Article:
Full-length elements belonging to the five most recent human L1 families (L1PA5, L1PA4, L1PA3B, L1PA2, and L1PA1 following the nomenclature in Smit et al. 1995<$REFLINK> ; Boissinot, Chevret, and Furano 2000<$REFLINK> ; Boissinot, Entezam, and Furano 2001<$REFLINK> ) were collected from the GenBank public database (table 1 ). These families encompass the last ∼25 Myr of L1 evolution in humans. We limited our analysis to these five families because they are less likely to be interrupted by more recent internal insertions than older families. The selected full-length elements were part of our previous work in which their classification was confirmed by phylogenetic analysis (Boissinot, Entezam, and Furano 2001<$REFLINK> ). L1 elements differ from each other by the family-specific mutations that they inherit from their progenitors, and by the mutations that they have accumulated at the neutral rate since insertion in the genome. As we were interested in the evolution of the active lineage, we focused only on the family-specific differences. We eliminated the mutations that arose after insertion by deriving a consensus sequence for each family. Mutations in the highly mutable CpG dinucleotides were eliminated from the consensus except when they corresponded to fixed differences among families. Alignment and consensus were created using the GCG program (Wisconsin Package, Version 10.0, Genetics Computer Group, Madison, Wis.). The alignment is available from the EMBL-ALIGN database (accession number, ALIGN_000165).
Phylogenetic reconstructions were performed using the maximum-likelihood (ML) method as implemented in the PAML program package (Yang 2000<$REFLINK> ). Variations in the rate of evolution along a sequence can result from either selection or recombination. We used the program PLATO 2.0 (Grassly and Holmes 1997<$REFLINK> ) to identify such regions. First, an ML tree based on the entire coding region of L1 was calculated with PAML (Yang 2000<$REFLINK> ). Using the ML tree as null hypothesis, PLATO employs a sliding window through which deviations from the ML generated branch-lengths are calculated, thereby identifying regions that differ in evolutionary rate from the complete coding sequence.
ORFIp was analyzed for coiled coil domains using the program COILS (Lupas, Van Dyke, and Stock 1991<$REFLINK> ) at http://www.ch.embnet.org/software/COILS_form.html. COILS compares a given sequence to a database of sequences which are known to form coiled coil structures. COILS calculates the probability that the sequence of interest will adopt a coiled coil conformation.
Test for Selection
The effect of selection on a coding sequence can be estimated by comparing the synonymous (dS) and nonsynonymous (dN) substitution rates (for a review, see Yang and Bielawski 2000<$REFLINK> ). The value of the ratio ω = dN/dS is an indicator of the type and strength of selection. If nonsynonymous mutations have no effect on fitness, they are going to be fixed at the same rate as synonymous mutations and a value of ω = 1 is expected. If nonsynonymous mutations are deleterious, they are going to be fixed at a lower rate than synonymous mutations (i.e., negative or purifying selection) and ω will be <1. If nonsynonymous mutations are advantageous, they are going to be fixed faster than synonymous mutations (i.e., positive or adaptive selection) and ω will be >1. The parameter ω was estimated using the ML method of Goldman and Yang (1994)<$REFLINK> . In this method, parameters of a model of codon substitution are estimated from the data by ML and are used to calculate dN and dS. To test if dN is significantly different from dS, ω was fixed at 1 in the null model (i.e., neutrality), whereas ω was estimated as a free parameter in the alternative model (Yang 1998<$REFLINK> ). The double of the log-likelihood difference between the two models is compared with a χ2 distribution with one degree of freedom to test whether ω is different from 1. All these calculations were performed using the codem1 program of the PAML package (Yang 2000<$REFLINK> ).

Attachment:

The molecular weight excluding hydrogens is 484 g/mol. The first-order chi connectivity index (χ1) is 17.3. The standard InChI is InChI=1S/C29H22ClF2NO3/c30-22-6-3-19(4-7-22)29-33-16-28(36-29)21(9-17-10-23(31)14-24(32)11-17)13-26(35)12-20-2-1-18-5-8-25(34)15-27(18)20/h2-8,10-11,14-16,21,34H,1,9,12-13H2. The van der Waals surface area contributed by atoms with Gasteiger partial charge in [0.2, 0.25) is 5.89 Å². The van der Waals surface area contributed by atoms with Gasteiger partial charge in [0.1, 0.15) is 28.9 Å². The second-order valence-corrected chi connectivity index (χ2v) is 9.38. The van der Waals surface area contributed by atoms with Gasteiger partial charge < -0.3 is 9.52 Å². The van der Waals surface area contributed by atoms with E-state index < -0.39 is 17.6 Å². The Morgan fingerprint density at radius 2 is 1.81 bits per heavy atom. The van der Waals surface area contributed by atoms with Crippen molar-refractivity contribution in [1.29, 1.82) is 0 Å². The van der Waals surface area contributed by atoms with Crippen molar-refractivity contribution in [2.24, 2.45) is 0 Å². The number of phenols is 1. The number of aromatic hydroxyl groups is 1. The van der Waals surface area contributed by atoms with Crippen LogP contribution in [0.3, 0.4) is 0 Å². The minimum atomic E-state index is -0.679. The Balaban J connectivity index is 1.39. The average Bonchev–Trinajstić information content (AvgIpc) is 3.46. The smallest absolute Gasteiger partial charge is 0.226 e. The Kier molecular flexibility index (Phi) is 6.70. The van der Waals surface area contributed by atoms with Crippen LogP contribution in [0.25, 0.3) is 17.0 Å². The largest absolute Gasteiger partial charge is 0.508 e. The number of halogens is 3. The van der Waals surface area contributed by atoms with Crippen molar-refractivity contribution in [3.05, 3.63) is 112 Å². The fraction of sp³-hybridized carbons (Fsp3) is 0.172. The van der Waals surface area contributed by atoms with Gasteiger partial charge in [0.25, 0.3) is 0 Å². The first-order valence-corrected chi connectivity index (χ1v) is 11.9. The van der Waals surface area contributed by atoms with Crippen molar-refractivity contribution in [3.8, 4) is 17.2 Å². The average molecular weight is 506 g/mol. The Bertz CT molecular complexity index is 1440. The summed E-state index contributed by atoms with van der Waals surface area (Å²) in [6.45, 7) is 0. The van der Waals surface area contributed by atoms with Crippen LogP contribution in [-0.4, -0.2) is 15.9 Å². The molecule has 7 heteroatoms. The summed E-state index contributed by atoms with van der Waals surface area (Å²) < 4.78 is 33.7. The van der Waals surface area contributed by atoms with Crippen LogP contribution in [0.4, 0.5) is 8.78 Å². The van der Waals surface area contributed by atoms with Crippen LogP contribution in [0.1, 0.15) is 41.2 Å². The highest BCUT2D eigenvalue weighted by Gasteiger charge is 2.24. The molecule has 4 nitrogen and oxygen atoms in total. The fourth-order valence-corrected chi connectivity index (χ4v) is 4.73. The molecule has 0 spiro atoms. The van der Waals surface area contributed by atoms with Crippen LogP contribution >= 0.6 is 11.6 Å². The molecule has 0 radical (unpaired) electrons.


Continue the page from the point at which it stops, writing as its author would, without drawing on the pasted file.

Consensus sequences for the L1PA5 (13 elements), L1PA4 (13), L1PA3B (14), L1PA2 (22), and L1PA1 (14) families were derived from the elements listed in table 1 . We used the Ta-1d subset of L1PA1 to derive the L1PA1 consensus because it is the most recently evolved version of L1PA1 (Boissinot, Chevret, and Furano 2000<$REFLINK> ). The alignment (see Materials and Methods) contains 282 nt substitutions and seven indels (table 2 ). Figure 1B shows that the five families have been succeeding each other and that a single lineage of L1 families best describes the evolution of the active lineage of L1.
Positive Selection on the Coiled Coil Domain of ORFI
The PLATO analysis identified a single region of ORFI that has undergone nucleotide substitutions at a statistically different rate than the complete coding sequence (Z = 9.65, P < 0.05, sliding window size = 5). Increasing the window size or modifying the parameters of the analysis identified the same approximate region and yielded similar Z values, all of which were statistically significant. This region starts 153 nt from the beginning of ORFI and is 217 nt long. It coincides almost perfectly with the coiled coil (C-C on fig. 1A ) encoding region of the protein-protein interaction domain of ORFI. All but one of the 29 substitutions that differentiate L1PA5 from L1PA3B in this region are nonsynonymous (fig. 1C and table 2 ). This fast rate of amino-acid replacement indicates that this region is either evolving under relaxed selection (i.e., neutrally) or under positive selection.